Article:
The Sheriff Catches a Bride (Page 44)

The Sheriff Catches a Bride (Cowboys of Chance Creek #5)(44)
Author: Cora Seton

“Nah, that doesn’t work for me. See you there at six.” She hung up on him before he could answer.

He tucked the phone back in his pocket, disappointment weighing heavy in his gut. As much as he liked Rose and as much as he wanted this to work, he couldn’t handle the way she was giving him the runaround. He’d have to confront her tomorrow night; ask her how she’d spent her day and where she planned to sleep. He didn’t like secrets and he didn’t like the sense that something was going on he didn’t understand.

Meanwhile, he wasn’t going to hang around here by himself anymore. Grabbing his coat, he drove to the Cruz ranch to distract himself with a visit to his friends. He met up with Jamie when he parked in the driveway.

“Have you seen Rose today?” he asked as soon as he got out of his truck.

“No. I figured she was with you.”

Cab shook his head. “She stayed somewhere else last night.” He outlined the sequence of events and told Jamie his plan to confront her about her activities.

“Man, you suck at this stuff, don’t you?” Jamie leaned against his truck.

“Care to elaborate?”

“Don’t get your back up, I’m just telling it how it is.” Jamie clapped him on the shoulder. “Look, Claire’s been talking nonstop about you and Rose. She says you’re going to blow it if you push her too hard.”

“I’m not pushing her. I just want to know what she’s doing.”

“What damn business is it of yours? Do you think she’s sleeping around on you?”

“No.” He didn’t. Nothing in Rose’s behavior led him to believe that.

“Then screw the rest. Buddy, you’ve got a good thing there. Don’t mess it up because you’re a control freak.”

“What the hell did you just call me?”

“Control. Freak.” Jamie straightened and led the way toward the barn. “You always have to know everything and you always need everyone to do things your way.”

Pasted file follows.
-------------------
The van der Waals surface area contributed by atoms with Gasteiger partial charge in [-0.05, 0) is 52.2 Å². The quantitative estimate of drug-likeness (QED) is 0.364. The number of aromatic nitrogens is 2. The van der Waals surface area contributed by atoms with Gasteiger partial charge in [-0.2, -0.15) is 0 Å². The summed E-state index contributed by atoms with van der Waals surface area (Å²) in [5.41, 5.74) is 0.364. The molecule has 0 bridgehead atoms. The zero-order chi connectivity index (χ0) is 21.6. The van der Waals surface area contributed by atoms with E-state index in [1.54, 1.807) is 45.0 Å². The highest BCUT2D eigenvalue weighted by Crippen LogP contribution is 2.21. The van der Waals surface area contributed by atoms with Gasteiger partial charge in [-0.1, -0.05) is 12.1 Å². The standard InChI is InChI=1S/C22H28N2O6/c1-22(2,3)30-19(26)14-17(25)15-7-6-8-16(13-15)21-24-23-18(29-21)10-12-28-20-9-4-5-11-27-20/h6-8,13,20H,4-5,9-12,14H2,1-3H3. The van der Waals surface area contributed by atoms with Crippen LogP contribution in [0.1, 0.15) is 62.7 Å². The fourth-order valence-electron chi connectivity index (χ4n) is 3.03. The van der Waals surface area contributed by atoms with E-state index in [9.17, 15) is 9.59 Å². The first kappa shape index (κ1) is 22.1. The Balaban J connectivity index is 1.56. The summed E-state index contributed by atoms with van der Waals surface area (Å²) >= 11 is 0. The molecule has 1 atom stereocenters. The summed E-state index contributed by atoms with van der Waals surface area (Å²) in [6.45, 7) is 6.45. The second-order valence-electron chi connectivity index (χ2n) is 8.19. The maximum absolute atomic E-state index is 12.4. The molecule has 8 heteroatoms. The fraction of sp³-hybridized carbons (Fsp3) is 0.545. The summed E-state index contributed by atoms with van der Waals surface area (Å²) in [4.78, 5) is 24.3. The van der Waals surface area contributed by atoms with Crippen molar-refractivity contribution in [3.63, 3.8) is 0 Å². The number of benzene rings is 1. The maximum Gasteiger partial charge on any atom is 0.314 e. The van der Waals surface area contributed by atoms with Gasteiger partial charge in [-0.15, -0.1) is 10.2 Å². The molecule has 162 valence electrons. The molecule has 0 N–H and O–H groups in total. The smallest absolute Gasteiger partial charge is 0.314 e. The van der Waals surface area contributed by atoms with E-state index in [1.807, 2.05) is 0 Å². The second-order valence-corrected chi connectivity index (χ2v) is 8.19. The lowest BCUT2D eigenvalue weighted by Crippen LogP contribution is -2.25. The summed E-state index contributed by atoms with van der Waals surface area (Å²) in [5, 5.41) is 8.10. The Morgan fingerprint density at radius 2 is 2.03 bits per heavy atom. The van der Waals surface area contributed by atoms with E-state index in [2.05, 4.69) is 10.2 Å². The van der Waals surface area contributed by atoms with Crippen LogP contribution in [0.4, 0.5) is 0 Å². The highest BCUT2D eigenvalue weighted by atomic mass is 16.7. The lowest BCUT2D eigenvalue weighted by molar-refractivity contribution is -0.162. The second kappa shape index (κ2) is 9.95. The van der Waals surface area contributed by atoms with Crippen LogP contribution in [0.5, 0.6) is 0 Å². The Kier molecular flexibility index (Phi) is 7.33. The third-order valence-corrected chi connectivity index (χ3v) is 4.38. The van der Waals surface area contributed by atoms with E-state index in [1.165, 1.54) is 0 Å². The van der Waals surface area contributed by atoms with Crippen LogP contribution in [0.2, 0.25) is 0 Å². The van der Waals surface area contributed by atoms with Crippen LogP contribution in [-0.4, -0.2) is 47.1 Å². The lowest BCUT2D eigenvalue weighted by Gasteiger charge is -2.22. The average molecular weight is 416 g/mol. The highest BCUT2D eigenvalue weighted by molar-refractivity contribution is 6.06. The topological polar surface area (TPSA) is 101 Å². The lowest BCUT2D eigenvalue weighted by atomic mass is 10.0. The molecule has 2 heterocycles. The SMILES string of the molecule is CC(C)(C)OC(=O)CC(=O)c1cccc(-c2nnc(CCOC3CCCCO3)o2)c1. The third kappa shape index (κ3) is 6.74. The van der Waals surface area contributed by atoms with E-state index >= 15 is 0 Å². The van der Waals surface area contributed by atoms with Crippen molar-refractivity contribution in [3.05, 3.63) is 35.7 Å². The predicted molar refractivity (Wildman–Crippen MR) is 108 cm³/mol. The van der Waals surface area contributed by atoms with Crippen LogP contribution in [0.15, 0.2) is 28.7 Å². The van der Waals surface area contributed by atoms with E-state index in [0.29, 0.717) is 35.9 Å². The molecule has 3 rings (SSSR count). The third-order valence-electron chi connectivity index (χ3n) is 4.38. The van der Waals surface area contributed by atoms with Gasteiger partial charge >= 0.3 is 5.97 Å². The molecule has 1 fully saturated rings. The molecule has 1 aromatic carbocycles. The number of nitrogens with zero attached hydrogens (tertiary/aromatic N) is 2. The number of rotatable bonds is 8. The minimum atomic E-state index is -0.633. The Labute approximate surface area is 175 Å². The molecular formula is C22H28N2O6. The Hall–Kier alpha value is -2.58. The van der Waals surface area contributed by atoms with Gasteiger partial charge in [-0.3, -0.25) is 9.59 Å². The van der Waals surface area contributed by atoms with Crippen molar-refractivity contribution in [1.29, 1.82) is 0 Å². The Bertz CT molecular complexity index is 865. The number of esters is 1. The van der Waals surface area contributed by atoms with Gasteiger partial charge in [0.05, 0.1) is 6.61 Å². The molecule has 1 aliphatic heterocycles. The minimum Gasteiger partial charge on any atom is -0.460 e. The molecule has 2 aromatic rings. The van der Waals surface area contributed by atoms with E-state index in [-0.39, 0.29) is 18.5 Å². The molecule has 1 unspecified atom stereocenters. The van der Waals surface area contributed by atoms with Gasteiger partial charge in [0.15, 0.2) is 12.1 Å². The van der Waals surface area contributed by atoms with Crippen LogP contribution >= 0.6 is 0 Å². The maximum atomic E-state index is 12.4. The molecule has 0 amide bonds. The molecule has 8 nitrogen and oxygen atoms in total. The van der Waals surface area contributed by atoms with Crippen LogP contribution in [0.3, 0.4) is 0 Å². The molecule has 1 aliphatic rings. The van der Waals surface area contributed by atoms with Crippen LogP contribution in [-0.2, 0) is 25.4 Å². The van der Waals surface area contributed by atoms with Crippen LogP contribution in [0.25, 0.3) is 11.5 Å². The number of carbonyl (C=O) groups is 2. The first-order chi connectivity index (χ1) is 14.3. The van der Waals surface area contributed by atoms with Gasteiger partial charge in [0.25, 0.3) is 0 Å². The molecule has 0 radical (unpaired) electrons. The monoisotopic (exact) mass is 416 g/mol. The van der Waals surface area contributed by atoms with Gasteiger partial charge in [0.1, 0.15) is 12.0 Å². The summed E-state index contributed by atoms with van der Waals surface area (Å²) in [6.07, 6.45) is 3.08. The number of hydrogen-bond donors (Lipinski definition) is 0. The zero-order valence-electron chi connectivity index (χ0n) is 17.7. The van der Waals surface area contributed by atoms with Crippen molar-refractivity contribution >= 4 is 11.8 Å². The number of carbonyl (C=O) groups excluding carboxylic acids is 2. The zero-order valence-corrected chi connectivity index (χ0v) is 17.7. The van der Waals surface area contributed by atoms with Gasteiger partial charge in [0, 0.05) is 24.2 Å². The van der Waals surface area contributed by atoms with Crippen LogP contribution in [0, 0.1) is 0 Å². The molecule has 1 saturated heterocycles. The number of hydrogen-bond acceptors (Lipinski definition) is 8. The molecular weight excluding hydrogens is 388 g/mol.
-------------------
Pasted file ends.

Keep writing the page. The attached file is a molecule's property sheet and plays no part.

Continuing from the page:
“Now that’s just not true,” Cab said, stung by his friend’s summation of his character. “I’m the laid-back one of the group.”

Jamie snorted and led the way inside. “Rob’s the laid-back one, Ethan’s the responsible one, I’m the good-looking one and you’re the control freak.”

“Hell, no.” Cab stopped short. “I am not the control freak. I’m the strong silent type that cleans up the messes the rest of you make.”

“Whatever.” Jamie flashed him a look, sauntered over to a bunch of tools piled up against one of the posts, and kicked them, sending them scattering across the barn floor. He sauntered onward into the dim recesses of the barn and started rummaging among the tack.

Cab waited near the scattered tools to see if Jamie was coming back, stunned by his friend’s behavior. When it became clear he wasn’t, Cab sighed and bent to straighten them up. He set the biggest pitchforks and rakes against the post, then leaned the shorter ones against them one at the time until the whole set was balanced. Tidier. Less likely to get in the way.

“See, I just cleaned up another mess,” he announced.

Jamie strode back toward him, gave the tools a quick look. “You just organized the rakes by size and function. Control freak. You know, you remind me of someone. Kind of an old dude that likes to rearrange Rose’s things and burn her paintings up? Know that guy?” He walked out of the barn laughing.